All employees have worker rights, even if they are temporary employees with a company. Some temporary employees may not receive vacation or sick time, but if they need to be off, it is their right to have the day off with a valid excuse or reasoning. Some temporary employees have the right to receive insurance from a temporary agency if they have worked for the agency long enough.
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Those workers who work for a company, but are not hired on to the company with a full-time or part-time position, are considered temporary employees. Employees who work for a temporary agency are also considered temporary workers. Temporary employees do not receive all of the benefits a permanent employee would, such as health insurance. One reason companies hire temporary employees is that if the employee does not last in the position, the employer will not be responsible for paying unemployment benefits to the employee.
The laws state that a temporary employee must be paid the minimum wage requirement for his state. Therefore, if your state has minimum wage set at £4.70, then the temporary employee must receive this amount or more. Going below minimum wage is illegal, unless you are in the restaurant waitress business, where other guidelines and laws are in place.
If a temporary employee works overtime, he must be paid the overtime rate. If permanent employees receive time-and-a half pay for their overtime worked, the temporary employee must receive the same pay. Some companies allow permanent employees who work overtime to save the time for compensation time, which may be used for vacation or personal time off at a later date. If the temporary employee is not eligible for compensation time, then she must be paid for their overtime hours worked.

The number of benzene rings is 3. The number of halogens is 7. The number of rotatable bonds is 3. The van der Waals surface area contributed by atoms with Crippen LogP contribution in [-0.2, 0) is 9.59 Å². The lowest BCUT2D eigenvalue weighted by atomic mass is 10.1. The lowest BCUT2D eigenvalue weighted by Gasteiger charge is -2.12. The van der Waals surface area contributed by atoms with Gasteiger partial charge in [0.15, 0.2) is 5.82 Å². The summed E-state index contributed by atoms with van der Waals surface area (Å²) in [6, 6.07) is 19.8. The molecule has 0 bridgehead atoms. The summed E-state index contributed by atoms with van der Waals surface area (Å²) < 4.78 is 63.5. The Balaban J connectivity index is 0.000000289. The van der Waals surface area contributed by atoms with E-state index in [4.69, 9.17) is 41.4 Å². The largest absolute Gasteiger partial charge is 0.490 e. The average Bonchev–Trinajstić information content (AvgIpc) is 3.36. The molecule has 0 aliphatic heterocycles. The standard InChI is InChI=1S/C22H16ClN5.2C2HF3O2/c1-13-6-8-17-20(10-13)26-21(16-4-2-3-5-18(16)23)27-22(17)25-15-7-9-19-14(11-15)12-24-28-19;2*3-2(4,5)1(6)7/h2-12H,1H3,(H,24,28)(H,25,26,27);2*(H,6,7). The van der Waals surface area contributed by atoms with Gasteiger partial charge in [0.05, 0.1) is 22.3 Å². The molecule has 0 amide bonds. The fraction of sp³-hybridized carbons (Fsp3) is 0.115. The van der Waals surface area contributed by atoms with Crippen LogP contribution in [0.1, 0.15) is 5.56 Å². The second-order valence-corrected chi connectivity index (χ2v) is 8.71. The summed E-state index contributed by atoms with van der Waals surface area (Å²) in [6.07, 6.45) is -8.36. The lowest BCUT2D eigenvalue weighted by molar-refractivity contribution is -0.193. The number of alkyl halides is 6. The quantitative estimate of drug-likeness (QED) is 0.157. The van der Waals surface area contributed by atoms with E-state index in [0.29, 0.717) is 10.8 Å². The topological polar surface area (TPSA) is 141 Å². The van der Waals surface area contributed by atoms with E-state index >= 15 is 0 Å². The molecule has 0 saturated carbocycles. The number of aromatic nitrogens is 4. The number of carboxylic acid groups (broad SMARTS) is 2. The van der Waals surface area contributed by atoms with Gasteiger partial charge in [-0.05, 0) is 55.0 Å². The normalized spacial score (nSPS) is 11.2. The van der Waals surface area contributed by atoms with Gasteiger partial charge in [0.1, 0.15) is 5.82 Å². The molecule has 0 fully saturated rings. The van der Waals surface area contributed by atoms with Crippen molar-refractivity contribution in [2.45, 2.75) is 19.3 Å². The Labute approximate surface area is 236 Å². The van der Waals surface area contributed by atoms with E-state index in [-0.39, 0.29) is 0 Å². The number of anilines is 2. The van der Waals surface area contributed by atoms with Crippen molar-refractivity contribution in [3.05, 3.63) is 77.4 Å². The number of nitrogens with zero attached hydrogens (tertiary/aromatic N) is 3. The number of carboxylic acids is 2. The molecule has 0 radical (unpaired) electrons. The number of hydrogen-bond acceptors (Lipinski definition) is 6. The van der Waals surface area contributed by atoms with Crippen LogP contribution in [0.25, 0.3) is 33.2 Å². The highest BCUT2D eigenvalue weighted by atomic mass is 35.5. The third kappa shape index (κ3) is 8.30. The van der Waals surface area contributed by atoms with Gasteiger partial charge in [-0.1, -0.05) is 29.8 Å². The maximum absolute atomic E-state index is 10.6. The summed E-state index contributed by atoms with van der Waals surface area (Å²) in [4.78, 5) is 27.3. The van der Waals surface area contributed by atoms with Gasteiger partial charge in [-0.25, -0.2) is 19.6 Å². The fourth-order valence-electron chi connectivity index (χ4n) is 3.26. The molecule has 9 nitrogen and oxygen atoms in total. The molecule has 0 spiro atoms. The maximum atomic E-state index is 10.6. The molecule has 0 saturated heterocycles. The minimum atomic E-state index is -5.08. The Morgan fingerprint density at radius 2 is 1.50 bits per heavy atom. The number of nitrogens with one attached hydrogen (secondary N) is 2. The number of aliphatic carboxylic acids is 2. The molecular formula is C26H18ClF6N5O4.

Some employers give their permanent workers vacation and sick time immediately upon hire; in other cases workers start accruing the time after working for specific time period, such as 60 or 90 days. Having this sick and vacation time will allow the employees to be paid for days when they are absent. Temporary employees do not receive these paid days off, unless they work for a temporary agency that gives the credits for holidays after the employee has worked a certain number of hours. However, the temporary employee must still be allowed to take the time off, without pay, if he is ill or has other personal circumstances that require him to be absent.
All temporary workers are protected under the equal-employment opportunity laws, just as permanent employees are. If an employer terminates a temporary employee based on age, race, national origin, gender or marital status, the temporary employee may file a discrimination suit against the employer, just as a permanent employee can. For instance, it is not legal for an employer to refuse hiring a temporary employee because she is disabled, as long as that disability will not prevent her from doing the job listed in the job description.
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